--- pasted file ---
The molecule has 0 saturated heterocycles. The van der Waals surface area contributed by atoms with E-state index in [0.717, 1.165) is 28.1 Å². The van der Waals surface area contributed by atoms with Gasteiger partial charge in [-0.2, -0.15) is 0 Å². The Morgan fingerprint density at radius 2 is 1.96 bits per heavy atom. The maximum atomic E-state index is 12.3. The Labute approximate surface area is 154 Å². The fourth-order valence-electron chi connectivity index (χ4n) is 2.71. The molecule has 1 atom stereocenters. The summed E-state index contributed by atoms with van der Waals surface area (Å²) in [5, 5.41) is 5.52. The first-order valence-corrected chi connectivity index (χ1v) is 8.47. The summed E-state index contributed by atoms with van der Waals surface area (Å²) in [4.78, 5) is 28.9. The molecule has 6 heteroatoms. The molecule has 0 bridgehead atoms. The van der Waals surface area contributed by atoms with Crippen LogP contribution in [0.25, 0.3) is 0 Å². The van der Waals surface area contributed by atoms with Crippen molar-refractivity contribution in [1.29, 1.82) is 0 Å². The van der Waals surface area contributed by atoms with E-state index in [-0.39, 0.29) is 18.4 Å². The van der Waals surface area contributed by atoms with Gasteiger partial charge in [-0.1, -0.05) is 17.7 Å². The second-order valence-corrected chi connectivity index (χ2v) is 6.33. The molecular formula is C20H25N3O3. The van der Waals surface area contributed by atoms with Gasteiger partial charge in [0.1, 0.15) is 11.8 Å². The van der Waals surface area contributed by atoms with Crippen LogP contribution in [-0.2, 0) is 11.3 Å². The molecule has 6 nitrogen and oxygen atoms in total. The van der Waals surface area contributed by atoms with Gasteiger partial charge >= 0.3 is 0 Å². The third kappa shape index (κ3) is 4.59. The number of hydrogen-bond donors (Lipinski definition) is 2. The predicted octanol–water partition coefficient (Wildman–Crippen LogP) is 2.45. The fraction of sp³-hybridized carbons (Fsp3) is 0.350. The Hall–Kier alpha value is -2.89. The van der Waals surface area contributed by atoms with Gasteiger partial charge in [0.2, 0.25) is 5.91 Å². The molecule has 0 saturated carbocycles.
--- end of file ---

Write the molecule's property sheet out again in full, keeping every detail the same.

The molecule has 0 saturated heterocycles. The van der Waals surface area contributed by atoms with E-state index in [0.717, 1.165) is 28.1 Å². The van der Waals surface area contributed by atoms with Gasteiger partial charge in [-0.2, -0.15) is 0 Å². The Morgan fingerprint density at radius 2 is 1.96 bits per heavy atom. The maximum atomic E-state index is 12.3. The Labute approximate surface area is 154 Å². The fourth-order valence-electron chi connectivity index (χ4n) is 2.71. The molecule has 1 atom stereocenters. The summed E-state index contributed by atoms with van der Waals surface area (Å²) in [5, 5.41) is 5.52. The first-order valence-corrected chi connectivity index (χ1v) is 8.47. The summed E-state index contributed by atoms with van der Waals surface area (Å²) in [4.78, 5) is 28.9. The molecule has 6 heteroatoms. The molecule has 0 bridgehead atoms. The van der Waals surface area contributed by atoms with Crippen LogP contribution in [0.25, 0.3) is 0 Å². The van der Waals surface area contributed by atoms with Crippen molar-refractivity contribution in [1.29, 1.82) is 0 Å². The van der Waals surface area contributed by atoms with E-state index in [-0.39, 0.29) is 18.4 Å². The van der Waals surface area contributed by atoms with Gasteiger partial charge in [-0.1, -0.05) is 17.7 Å². The second-order valence-corrected chi connectivity index (χ2v) is 6.33. The molecular formula is C20H25N3O3. The van der Waals surface area contributed by atoms with Gasteiger partial charge in [0.1, 0.15) is 11.8 Å². The van der Waals surface area contributed by atoms with Crippen LogP contribution in [-0.2, 0) is 11.3 Å². The molecule has 6 nitrogen and oxygen atoms in total. The van der Waals surface area contributed by atoms with Gasteiger partial charge >= 0.3 is 0 Å². The third kappa shape index (κ3) is 4.59. The number of hydrogen-bond donors (Lipinski definition) is 2. The predicted octanol–water partition coefficient (Wildman–Crippen LogP) is 2.45. The fraction of sp³-hybridized carbons (Fsp3) is 0.350. The Hall–Kier alpha value is -2.89. The van der Waals surface area contributed by atoms with Gasteiger partial charge in [0.2, 0.25) is 5.91 Å². The molecule has 0 saturated carbocycles.